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Discussion Starter #8
kenseth17 said:
I really wouldn't call the fwd 3.8 weak as far as stock motors go. I had one in my 1987 bonneville and it had a little get up and go (150 hp stock thing mine was rated), so a small car like a bug I imagine it could move pretty well. The engine has roller rockers. There are also supercharged versions from the sse's, but they would go for a lot more bucks. And they are pretty dang reliable engines, gm really improved them. Look into swaps for fieros. Believe they might make kits to put 350's and toronado transaxles into these as well as many people using 3.8 liters. A lot of kit cars are based on the fiero and vw platforms so check what some of these guys have done also.

I was saying the VW engine would be weak, my brother owned two 3.1 liter cars that were two tones each and the engines put out plenty of power so a 3.8 would be even better. You are right they are good engines.

I will look into thoes toronoado tranaxels and ferio swaps! thanks! :thumbup:

I am almost done with one. cab 39 chevy PU, frame home built, droped 32 ford front axle with vega box and cross steering , speedway 36 " hair pins, new king pins spindels and disk brakes ,38 chevy car grill, streched 39 truck hood,rear engine out of a 1988 Fiero, has 5 spd manual tranny, put new hubs ,struts , rotors and brakes on ,front wheels 16x41/2 ford ,with 500 x16 Firestone tires, rear wheels 18x41/2 chevy, with 700 x 18 Firestone tires, home made bed sides and tail gate , replaced Fiero rear springs with coil overs, alum bomber seats with blanket seat covers, harness and computer nave been reworked for my application. We plan on fireing the engine up this week, then a test drive to see if was worth it.Thinking we might have to add some kind of weight to front will have to play with that. Maby the reason you have never seen one is that it dont work I will know by this time next week.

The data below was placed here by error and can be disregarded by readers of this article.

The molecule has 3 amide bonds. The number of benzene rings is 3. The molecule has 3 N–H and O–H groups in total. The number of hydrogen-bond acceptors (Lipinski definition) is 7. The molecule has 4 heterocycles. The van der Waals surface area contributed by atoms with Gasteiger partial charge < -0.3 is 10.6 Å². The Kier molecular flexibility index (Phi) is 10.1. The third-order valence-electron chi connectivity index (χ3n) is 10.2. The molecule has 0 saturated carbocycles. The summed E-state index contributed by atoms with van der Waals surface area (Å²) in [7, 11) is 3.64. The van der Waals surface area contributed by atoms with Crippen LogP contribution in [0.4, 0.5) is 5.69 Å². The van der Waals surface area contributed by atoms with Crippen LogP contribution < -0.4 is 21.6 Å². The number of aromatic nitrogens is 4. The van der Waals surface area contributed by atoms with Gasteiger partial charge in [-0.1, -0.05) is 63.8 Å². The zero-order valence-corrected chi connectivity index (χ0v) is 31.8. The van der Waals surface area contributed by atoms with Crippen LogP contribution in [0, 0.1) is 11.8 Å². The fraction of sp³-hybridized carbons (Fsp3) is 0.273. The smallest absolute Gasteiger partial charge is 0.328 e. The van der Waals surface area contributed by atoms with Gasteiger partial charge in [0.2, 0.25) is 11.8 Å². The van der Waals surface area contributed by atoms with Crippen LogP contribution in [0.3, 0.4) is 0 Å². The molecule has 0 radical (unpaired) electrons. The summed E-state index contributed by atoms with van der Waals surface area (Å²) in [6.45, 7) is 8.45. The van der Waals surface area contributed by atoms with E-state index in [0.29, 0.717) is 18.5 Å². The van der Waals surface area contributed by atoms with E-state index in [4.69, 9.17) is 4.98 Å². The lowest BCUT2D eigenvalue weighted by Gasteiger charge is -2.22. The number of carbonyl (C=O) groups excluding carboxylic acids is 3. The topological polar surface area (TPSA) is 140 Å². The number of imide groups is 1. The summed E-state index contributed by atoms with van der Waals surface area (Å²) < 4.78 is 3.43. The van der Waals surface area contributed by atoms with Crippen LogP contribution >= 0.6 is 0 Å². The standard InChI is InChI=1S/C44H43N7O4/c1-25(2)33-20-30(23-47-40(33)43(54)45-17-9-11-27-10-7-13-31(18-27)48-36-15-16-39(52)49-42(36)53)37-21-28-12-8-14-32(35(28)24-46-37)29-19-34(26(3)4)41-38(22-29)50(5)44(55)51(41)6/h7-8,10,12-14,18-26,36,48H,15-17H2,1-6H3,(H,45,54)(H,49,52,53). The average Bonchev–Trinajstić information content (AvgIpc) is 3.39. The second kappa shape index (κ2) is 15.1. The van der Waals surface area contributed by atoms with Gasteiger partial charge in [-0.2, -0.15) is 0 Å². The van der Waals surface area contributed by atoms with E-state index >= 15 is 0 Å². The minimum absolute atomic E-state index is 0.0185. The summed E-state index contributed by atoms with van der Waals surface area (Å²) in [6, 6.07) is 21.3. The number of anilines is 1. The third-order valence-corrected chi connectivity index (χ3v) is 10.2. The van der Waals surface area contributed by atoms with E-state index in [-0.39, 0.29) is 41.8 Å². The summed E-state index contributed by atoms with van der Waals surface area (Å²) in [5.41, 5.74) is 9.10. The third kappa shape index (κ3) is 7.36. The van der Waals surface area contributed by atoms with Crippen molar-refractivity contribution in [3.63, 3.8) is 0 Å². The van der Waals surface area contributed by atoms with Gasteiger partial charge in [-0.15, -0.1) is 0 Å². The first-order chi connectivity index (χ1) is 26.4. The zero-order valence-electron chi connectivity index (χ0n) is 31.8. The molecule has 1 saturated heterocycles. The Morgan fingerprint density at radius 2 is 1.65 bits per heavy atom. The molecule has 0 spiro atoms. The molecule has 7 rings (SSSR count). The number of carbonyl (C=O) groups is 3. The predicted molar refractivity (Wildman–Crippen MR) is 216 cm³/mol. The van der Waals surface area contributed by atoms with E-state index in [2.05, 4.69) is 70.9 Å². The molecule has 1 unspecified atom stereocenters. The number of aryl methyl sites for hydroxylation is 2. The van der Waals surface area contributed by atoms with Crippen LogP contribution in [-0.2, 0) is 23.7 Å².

Cool! Let me know what happens!
 

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I've seen a Northstar in a Fiero... I think traction would be an issue, but smoking tires at will would be fun :thumbup: and expensive :( and get me in trouble :nono:
 

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I have a SBC 350 in my Fiero.
Google is your friend if you want a kit, just search for V8 Fiero
Traction isnt as bad as you would think, all of the engine is right in front of the wheels so it has better traction then you would think for that much power. Not that I cant smoke the tires but it only happens when I want it to.
Now the Cadillacs front wheel drive share the same bolt pattern as the Fiero so its cheaper to put one in then a SBC that needs an adapter.
Prices have been going up for "good" Fieros but there are still enough deals that its not way out of line.
Dont start with junk or you will end up with junk.
 

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matt167 and luckyfasteddie have the right idea! The sand rails are mostly REAR engine, not MID -- at least the pics posted are.

I'd drop the engine/trans/cradle from any FWD car and weld rectangular tubing to the front built like a model T frame. You can then use a typical hot rod straight axle, a Mustang II setup, or even a VW bug front axle. I wouldn't worry about engine size. Stick a Track T bucket and nose on it and it will be half the weight of almost any donor car. Won't matter if it's a four or six cylinder. You will want to stick with an automatic trans though. You can just add a longer shift cable and be fine. Converting a FWD shifter to rear engine would be difficult at best. I don't know what manual Fiero shift linkage looks like, but unless it's cable operated in some way it won't be easily adaptable. Besides, finding a FWD American vehicle with a manual trans is a bit tough, autos are easy. You can clean the engine up, or mount a turtle deck over it. I've been thinking about building something along the lines of a "Super 7" except incorporating a mid engine, similar to the above. To many projects right now though!
 

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Dragon is right it is done with cables, i chose a manul tranny so I could tow the thing .Got the harness on today and should be starting it tomorrow.
 

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You could definately do the swap.
I work & play on Toyota's all day long tho. So can I interject a thought for you...